Let nature take her course: Many minor flat spots will resolve on their own as the child ages, but try to keep your baby off their backs as much as possible by engaging in some quality tummy time.
Tummy time: This can be done starting from the day you bring your baby home from the hospital. Tummy time is simply that: placing your child, while supervised, on their tummy or side. This can include while being carried, diapering, feeding and playing. Please check out this tummy time guide.
STARband: By using a plastic helmet that is worn for 23 hours per day, your baby’s head is gently guided into a more normal shape. Please consult your physician and/or orthotist for more detailed information.
NovaCare Prosthetics & Orthotics offers complimentary consultations for cranial remolding helmets in many of our locations, courtesy of our certified cranial remolding specialists and orthotists. Our team will educate you on repositioning techniques, plagiocephaly and protocols for the device your child may use. Over the course of treatment, we can adjust the custom-fit helmet as the baby’s head improves.
For more information or to schedule your complimentary consultation, please contact a NovaCare Prosthetics & Orthotics center near you
The cutie pictured above is one of our cranial remolding graduates, Arvy Roberts.
By: Andrea Pavlik, C.O., Cfm. Andrea is a certified orthotist with NovaCare Prosthetics & Orthotics in Sheboygan, WI.
We have the same overall goals: obtaining outcomes and delivering exceptional patient experiences. In addition, we have sophisticated platforms to effectively partner with you and share data. Experience our compassionate approach and let us - in partnership with you - help your patients heal and get back to work, athletics and daily life.
Posted on 4/15/2019 by Karrianna Gallagher, OTD, OTR/L, CHT
Occupational therapist? I already have a job…
The term ‘occupation’ is more general than what we typically think. Because a third of our day is spent at work, the word ‘occupation’ has taken on that set meaning. This is interesting given that another one third of our day is spent sleeping. So why isn’t sleeping considered an occupation? This is likely because everyone sleeps, and when you think of your occupation you think of something that is uniquely you. But what is uniquely you is actually a collection of occupations, not just the one that takes up the most time. You could be a mom, teacher, gardener, friend, sculptor, chef, etc. These are the roles that you identify with and the occupations that occupy your time.
Occupations are how we define ourselves and how we experience life. It’s likely that some occupations take up more of your time than others, but that doesn’t mean you identify with them any less. Each of them is part of who you are.
We live our most fulfilling life when we are able to participate in all of our valued occupations to the fullest extent. Now, imagine breaking your wrist or tearing your rotator cuff. Suddenly you can’t hold your baby, write a grocery list, chop vegetables, press down piano keys, throw a ball or achieve a full night of pain-free sleep (which we all know was already being interrupted by the baby!). Every part of who you are and the way you define yourself as a person is impacted by this injury.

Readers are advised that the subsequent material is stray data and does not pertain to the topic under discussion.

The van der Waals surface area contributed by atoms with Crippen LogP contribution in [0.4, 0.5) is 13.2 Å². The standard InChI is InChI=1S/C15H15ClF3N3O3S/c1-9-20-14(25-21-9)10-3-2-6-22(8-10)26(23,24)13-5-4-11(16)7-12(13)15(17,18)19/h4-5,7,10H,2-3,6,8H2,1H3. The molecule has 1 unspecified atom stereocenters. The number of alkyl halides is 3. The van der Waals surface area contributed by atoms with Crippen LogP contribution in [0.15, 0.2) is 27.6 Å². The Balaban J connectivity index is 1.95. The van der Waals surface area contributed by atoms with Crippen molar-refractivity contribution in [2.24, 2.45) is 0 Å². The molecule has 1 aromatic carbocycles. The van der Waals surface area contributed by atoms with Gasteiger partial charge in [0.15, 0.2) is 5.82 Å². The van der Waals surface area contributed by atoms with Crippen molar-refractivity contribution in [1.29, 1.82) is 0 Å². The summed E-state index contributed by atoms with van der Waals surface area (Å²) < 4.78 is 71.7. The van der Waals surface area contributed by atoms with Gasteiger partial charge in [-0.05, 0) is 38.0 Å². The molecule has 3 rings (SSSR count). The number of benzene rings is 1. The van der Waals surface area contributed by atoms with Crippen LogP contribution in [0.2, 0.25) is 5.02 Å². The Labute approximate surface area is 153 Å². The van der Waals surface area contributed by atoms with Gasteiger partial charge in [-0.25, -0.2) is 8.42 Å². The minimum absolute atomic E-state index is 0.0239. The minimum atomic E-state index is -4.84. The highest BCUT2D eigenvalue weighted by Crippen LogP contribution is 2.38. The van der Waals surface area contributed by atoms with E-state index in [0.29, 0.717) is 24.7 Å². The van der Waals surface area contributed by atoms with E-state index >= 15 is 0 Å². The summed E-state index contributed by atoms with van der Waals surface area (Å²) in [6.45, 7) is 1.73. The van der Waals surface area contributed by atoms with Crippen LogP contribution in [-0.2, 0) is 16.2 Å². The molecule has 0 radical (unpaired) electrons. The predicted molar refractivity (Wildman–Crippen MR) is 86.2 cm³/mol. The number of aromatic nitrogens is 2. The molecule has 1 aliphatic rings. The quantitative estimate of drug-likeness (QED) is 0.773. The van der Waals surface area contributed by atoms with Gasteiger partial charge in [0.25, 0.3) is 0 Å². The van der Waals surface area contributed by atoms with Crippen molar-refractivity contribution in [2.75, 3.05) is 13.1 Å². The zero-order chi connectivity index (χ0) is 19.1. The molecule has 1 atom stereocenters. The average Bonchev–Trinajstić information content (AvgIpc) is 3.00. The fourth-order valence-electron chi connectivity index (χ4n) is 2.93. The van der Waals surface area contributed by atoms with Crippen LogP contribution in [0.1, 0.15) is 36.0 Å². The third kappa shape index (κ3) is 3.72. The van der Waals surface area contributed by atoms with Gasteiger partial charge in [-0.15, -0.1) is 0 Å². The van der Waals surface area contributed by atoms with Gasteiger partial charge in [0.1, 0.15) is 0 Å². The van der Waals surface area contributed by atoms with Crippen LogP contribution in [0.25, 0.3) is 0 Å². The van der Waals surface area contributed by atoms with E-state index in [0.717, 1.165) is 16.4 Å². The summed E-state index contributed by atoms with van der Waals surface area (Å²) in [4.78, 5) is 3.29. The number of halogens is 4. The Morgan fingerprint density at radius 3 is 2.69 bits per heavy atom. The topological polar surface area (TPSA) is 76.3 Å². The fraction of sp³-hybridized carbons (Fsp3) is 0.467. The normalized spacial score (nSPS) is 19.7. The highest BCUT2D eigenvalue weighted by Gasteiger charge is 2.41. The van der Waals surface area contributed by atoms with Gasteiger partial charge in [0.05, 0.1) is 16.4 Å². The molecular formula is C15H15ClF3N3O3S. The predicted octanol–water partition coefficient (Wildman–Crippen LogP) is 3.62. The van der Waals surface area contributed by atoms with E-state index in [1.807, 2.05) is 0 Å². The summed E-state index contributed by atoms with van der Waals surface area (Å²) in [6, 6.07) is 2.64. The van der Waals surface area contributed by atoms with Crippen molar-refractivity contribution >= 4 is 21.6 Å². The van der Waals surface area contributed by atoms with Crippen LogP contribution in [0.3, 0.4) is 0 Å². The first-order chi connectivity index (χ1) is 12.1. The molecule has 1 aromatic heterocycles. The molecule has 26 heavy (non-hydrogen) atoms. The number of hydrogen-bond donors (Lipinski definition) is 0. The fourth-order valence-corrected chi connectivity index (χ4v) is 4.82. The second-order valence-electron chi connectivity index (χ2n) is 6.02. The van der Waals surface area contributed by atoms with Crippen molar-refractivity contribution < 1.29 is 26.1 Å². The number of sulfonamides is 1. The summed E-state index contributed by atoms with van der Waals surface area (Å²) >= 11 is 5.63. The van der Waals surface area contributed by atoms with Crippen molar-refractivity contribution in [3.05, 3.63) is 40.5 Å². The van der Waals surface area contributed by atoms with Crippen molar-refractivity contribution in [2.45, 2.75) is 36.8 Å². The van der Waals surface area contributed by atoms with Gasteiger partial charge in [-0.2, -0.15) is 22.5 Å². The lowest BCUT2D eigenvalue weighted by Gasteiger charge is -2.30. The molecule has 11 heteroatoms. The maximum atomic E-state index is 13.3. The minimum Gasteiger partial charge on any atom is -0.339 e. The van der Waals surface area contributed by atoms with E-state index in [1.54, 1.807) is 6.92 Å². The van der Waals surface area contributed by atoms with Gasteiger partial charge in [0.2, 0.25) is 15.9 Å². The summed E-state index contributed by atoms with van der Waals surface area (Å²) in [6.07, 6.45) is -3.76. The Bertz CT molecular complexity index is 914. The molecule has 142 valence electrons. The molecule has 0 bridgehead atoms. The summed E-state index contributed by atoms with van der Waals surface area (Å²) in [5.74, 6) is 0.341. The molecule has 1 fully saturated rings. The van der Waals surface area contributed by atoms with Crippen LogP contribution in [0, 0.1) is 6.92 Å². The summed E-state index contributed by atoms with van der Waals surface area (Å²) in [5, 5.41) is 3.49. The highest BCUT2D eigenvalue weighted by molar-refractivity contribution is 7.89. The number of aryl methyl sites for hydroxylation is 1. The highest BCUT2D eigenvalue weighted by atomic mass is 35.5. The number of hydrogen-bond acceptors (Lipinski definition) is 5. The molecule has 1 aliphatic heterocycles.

There are many members of the health care team who will play a part in helping you heal. One of the team members may be an occupational therapist. Occupational therapists have the knowledge of your injury accompanied by the expertise in analyzing the necessary activities in order to guide your rehabilitation program. Their goal is to ensure your range of motion, strength and endurance are restored in the safest, most efficient way so you can get back to fully engaging in all of the occupations you want and need to live your best life.
Hand therapist? But I tore my rotator cuff…
A hand therapist is an occupational or physical therapist who has specialized knowledge in the upper limb - shoulders, arms and hands. The anatomy and mechanics of hands and arms is extremely complex and intricately connected, which is why it requires specialization. Think about all of the various movements you use your arms and hands for – turning a door knob, using a fork, tucking in your shirt, etc. Even seemingly simple tasks will be impacted by an injury to the smallest finger bone.
What’s the difference in a hand therapist who is an occupational therapist and a physical therapist?
More than 80 percent of certified hand therapists are occupational therapists, the other 20 percent are physical therapists. Both occupational and physical hand therapists have similar goals in terms of helping you heal from injury. The main premise of occupational therapy is the therapeutic use of meaningful occupation as a form of treatment. The idea here is to motivate a person to bend their elbow so they are able to feed themselves. In addition, occupational therapy has its roots in mental health. They can address not only the physical injury, but the emotional components as well.
So, now you know… occupational therapists don’t help you find jobs and hand therapists don’t just treat hands. Occupational therapists who specialize in hand therapy are creative and caring shoulder, arm and hand experts. They take you on a rehabilitation journey where your ability to return to your unique collection of meaningful occupations is the finish line.
By: Karrianna Gallagher, OTD, OTR/L, CHT. Karrianna is an occupational therapist and certified hand therapist with NovaCare Rehabilitation in Minnesota. She has experience in rehabilitation non-surgical and surgical shoulder, arm and hand injuries.